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Règle de Menuisier et pièce de Bois

How are the sizes of paintings defined?

Portrait and landscape formats have taken over our daily lives since our mobile phone became our camera. And anyone who has ever used a printer is familiar with A4 (or with Letter size in US). But have you ever heard of the "Raisin" format? Do you know the secret of harmony in a "Marine" format? Do you know what a 6F format means? We invite you to discover the main lines of the formats in Painting. 

"Round" figures, a European standard

If the possible forms of paintings are infinite, from the round to the square or even the oval, the rectangle has imposed itself in the world of Fine Arts in the West, and there are different systems of standardized formats. In most European countries, the principle of formats in round numbers prevails, with, in general, a progression of 10 in 10 (for example 50x60cm, 50x70cm, 50x80cm, 60x70cm etc.). In Anglo-Saxon countries, the inch is used as the measure (1 inch = 2.54 cm), but the principle remains the same.

Mathematical relations, the French exception

France is an exception with proportional formats based on mathematical ratios linked in whole or in part to the golden ratio.
Used to define harmonious proportions since Ancient Greece (thanks Euclid), it was even called divine proportion during the Renaissance. It is approximately equal to 1.61 and is found in nature as well as in arts and architecture.

This results in 3 chassis formats depending on the use for which it was originally intended:
- P for Paysage (Landscape), qualified as "door of harmony"
- M for Marine, built like a golden rectangle and having a "panoramic" effect
- F for Figure (Face) double golden rectangle, used in particular for portraits in vertical format.
These uses are only conventions, from a Figure format can spring a landscape and a Landscape format can become a self-portrait.

Even if they are built on the same principle, these formats differ from the historical names of the Beaux-Arts paper formats which referred either to its creator (Le Tellier - le tellière ) or to the watermark which made it possible to distinguish them (Cloche, Couronne , Jesus). If these names borrowed from poetry have fallen into oblivion, the Raisin format (50x65 cm) equivalent to 15F is still a reference today in the world of Drawing.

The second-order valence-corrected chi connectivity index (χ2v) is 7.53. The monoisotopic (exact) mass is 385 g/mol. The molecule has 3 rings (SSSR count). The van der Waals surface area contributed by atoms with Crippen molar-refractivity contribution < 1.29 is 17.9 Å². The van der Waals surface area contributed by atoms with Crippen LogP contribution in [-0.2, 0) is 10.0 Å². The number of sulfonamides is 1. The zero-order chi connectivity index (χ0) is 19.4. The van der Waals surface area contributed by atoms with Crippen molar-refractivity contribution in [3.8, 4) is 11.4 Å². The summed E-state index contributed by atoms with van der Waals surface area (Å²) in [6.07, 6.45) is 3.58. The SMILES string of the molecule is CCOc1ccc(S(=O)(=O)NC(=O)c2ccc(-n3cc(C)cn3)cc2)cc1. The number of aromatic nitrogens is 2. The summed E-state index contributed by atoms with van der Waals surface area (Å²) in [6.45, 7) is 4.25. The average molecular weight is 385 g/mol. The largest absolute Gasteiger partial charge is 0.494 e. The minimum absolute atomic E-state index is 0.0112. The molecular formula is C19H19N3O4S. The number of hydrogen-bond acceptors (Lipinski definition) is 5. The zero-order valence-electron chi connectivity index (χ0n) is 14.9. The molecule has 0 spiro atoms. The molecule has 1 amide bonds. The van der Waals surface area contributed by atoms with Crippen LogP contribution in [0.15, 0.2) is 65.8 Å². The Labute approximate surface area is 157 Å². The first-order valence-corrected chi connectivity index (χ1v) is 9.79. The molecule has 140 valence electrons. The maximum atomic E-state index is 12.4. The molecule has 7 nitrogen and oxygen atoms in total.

Practicality, harmony and proportionality

If adjustments to these mathematical ratios were necessary in order to adapt to the configuration constraints of industrial machines, the ideal of harmony remains. Each dimension is associated with a Point ranging from 0 to 120. The longest dimension is always expressed first when defining a format. Once the canvas is painted, the dimensions of the Artwork start with the vertical edge. Thus a 4F will be rated 33x24 cm or 24x33 cm depending on whether the painting is intended to be exhibited in Portrait (vertical) or Landscape (horizontal). This point system facilitates exchanges between Artists, frame manufacturers, art galleries and framers. The so-called "point method " is often used to set the selling price of a painting. The value of the point is defined according to qualitative criteria (training and reputation of the Artist, materials and techniques used, etc.) then this value is multiplied by the number of points (dimensions of the Artwork). Another advantage of the French system is the principle of proportionality, which makes it easier to enlarge or shrink the painting during reproduction. Even if the "administrative" paper formats (A4, A3) are different from those of Fine Arts, the principle is similar to that of French paintings. The dimensions are based on a ratio of proportions, making it easy to cut, assemble and enlarge.

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